Joburg's R160m M1 double-decker bridge repair 'a waste of money'

Gauteng government roads and transport committee says it has not ruled out a probe into the project

Paul Ash Senior reporter
The section of the M1 double-decker bridge where flooding issues remain, despite the R169m refurbishment.
The section of the M1 double-decker bridge where flooding issues remain, despite the R169m refurbishment.
Image: City of Johannesburg via Twitter

The tens of millions of rand spent fixing Joburg’s iconic double-decker M1 highway appears to have been a waste of money, the Gauteng legislature’s roads and transport committee said.

The highway’s lower deck flooded during a thunderstorm last week, leading to an outcry on social media as motorists posted video of cars crawling along with water halfway up their sides.

The committee said it was “concerned” about the complaints, adding that it had raised the questions around the highway’s two-year, R169m refurbishment.

“This appears to have been a partial waste of public resources as the recent flooding has proven that the drainage system that was meant to be addressed with the recent rehabilitation still does not work,” the committee said.

The refurbishment, which saw the highway closed to traffic from 2018, included an upgrade of the existing storm water drainage system.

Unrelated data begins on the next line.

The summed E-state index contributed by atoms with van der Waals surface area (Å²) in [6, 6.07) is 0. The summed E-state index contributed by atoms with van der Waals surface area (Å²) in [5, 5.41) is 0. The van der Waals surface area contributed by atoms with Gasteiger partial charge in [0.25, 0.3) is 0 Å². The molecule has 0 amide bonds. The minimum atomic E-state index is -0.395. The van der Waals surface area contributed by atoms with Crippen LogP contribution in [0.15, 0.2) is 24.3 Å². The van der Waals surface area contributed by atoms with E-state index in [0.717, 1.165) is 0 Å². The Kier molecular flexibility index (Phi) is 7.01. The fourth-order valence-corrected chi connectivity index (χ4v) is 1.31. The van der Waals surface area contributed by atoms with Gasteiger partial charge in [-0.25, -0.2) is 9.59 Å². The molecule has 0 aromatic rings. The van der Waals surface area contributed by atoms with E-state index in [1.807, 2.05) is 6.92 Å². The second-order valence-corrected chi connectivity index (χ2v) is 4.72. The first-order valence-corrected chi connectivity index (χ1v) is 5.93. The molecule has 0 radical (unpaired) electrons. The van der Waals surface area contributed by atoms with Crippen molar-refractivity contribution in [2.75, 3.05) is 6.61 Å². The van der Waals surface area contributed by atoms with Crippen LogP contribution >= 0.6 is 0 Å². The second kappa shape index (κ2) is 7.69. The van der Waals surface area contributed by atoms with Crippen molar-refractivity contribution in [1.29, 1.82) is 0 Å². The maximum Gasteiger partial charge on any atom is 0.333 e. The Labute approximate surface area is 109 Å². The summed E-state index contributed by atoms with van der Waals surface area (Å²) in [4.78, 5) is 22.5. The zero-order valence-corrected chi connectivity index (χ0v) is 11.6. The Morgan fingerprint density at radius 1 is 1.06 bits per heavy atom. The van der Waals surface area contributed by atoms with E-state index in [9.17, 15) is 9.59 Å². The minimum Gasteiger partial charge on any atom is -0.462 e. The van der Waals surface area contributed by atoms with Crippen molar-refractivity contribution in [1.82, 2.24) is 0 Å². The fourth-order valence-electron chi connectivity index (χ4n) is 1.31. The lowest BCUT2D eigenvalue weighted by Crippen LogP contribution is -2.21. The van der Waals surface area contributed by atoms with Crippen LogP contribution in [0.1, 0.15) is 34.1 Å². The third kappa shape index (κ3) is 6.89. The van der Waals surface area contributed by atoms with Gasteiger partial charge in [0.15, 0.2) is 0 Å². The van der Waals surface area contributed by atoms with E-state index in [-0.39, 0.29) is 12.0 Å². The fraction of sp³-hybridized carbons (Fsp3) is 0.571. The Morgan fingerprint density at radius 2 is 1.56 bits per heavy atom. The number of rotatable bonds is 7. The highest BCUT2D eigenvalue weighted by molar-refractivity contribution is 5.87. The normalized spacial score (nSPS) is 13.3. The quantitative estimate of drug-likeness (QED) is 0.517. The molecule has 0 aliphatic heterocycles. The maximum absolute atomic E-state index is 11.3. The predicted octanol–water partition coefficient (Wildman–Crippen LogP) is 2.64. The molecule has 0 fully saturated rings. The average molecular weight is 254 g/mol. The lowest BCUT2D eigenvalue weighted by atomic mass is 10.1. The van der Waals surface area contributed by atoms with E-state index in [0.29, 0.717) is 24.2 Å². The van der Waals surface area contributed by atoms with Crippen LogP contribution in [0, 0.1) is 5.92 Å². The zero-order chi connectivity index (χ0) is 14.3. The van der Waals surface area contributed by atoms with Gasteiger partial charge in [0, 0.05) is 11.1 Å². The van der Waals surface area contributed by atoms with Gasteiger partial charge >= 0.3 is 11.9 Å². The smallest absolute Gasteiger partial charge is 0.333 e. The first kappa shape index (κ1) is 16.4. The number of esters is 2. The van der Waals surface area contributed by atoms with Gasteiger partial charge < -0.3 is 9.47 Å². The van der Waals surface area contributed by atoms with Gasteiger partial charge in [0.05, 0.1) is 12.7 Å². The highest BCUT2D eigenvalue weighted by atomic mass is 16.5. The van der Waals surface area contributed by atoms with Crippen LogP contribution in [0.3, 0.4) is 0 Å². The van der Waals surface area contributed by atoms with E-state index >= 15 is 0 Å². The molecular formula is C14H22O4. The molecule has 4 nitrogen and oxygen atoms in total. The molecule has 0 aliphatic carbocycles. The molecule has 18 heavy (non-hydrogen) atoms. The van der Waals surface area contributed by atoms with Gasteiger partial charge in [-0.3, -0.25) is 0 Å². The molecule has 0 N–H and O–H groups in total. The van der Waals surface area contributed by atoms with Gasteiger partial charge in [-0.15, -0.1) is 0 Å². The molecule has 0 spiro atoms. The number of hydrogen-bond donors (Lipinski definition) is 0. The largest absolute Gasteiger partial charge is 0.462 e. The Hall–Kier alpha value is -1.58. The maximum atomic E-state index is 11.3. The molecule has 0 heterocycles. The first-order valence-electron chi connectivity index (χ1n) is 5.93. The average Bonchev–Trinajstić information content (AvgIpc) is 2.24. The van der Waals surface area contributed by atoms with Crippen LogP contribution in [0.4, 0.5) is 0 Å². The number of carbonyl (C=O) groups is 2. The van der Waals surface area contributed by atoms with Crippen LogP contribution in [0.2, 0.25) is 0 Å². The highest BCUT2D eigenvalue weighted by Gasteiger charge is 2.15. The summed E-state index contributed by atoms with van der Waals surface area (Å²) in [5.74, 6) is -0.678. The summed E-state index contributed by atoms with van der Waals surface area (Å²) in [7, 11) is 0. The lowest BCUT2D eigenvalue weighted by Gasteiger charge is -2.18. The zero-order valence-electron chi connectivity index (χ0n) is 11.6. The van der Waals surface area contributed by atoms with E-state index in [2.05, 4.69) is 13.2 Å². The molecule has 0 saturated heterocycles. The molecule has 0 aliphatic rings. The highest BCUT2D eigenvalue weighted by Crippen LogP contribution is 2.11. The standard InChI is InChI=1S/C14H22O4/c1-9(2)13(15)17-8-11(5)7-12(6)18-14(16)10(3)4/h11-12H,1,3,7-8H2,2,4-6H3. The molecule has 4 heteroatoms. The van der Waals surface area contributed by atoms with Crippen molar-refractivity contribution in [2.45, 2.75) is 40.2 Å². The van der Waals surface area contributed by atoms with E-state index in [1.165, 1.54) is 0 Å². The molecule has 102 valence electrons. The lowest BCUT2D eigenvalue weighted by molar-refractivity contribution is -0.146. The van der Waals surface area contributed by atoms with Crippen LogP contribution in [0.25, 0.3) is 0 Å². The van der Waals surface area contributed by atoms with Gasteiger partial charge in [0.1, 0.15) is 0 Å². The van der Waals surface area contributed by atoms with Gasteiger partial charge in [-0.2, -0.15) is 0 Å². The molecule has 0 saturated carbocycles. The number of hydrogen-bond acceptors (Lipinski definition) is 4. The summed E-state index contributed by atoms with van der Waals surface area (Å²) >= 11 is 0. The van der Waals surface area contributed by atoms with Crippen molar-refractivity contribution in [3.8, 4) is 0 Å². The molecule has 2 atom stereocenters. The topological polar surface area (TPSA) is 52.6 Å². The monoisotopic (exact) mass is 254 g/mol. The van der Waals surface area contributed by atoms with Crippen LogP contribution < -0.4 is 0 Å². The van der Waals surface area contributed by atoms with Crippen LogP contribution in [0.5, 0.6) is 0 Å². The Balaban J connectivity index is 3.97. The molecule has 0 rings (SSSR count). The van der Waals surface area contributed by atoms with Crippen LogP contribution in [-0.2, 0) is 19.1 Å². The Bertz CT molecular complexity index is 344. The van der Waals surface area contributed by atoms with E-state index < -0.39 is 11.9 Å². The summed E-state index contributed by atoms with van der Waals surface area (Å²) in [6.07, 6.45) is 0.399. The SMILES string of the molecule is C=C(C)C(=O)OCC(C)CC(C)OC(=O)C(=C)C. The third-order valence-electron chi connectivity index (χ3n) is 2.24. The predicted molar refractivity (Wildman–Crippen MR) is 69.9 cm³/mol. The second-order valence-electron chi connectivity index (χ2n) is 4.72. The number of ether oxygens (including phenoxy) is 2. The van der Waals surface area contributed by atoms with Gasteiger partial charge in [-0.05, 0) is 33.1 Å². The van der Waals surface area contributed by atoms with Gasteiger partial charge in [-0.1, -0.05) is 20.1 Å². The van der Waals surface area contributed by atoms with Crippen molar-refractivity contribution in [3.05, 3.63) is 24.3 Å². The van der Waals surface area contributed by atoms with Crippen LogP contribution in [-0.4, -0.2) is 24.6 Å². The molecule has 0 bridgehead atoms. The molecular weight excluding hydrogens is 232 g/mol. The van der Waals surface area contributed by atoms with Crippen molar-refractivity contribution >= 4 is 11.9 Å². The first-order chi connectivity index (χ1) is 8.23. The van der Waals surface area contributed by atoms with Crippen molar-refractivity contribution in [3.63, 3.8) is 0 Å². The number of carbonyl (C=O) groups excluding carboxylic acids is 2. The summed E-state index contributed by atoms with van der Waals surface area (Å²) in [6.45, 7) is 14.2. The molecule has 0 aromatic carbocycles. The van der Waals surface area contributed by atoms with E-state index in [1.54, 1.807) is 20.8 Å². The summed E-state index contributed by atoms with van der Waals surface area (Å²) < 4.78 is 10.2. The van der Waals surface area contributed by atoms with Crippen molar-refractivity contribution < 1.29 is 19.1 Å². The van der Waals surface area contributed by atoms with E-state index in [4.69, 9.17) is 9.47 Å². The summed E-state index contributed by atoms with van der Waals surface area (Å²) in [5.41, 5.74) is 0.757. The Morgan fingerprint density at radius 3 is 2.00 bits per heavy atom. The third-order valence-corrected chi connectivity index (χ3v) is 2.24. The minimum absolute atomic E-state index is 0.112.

That particular section of the highway — where the lower deck of the bridge rises to rejoin the upper deck — has long been prone to flooding.

In 2016, the Johannesburg Roads Agency (JRA) spent R82m in an attempt to fix the issue.

Vehicles crawl through the flooded section after a recent downpour.
Vehicles crawl through the flooded section after a recent downpour.
Image: SUPPLIED

As the Highveld rainy season approaches, the committee noted that the double-decker bridge was a vital artery for motorists.

“We will get the Joburg Road Agency [JRA] to account for the unsatisfactory results that were meant to be addressed in the project scope,” said committee chairperson Dumisani Dakile.

The committee had called a meeting with the city at which it hoped to review the project expenditure. It did not rule out the possibility of calling for a probe into the matter.

The drainage system relies on downpipes that direct the water off the bridge and into the Newtown precinct.

Old metal pipes were replaced with PVC pipes and extra drainage points were added during the refurbishment.

The JRA apologised to the city’s road users. Investigations into the flooding are under way while maintenance of the storm water infrastructure has been ramped up.

According to media reports, the pipes were clogged with litter thrown from vehicles and had not been unblocked by maintenance teams.

The agency has since placed the head of its regional operation department on temporary suspension while it investigates the matter, but has not provided further details.

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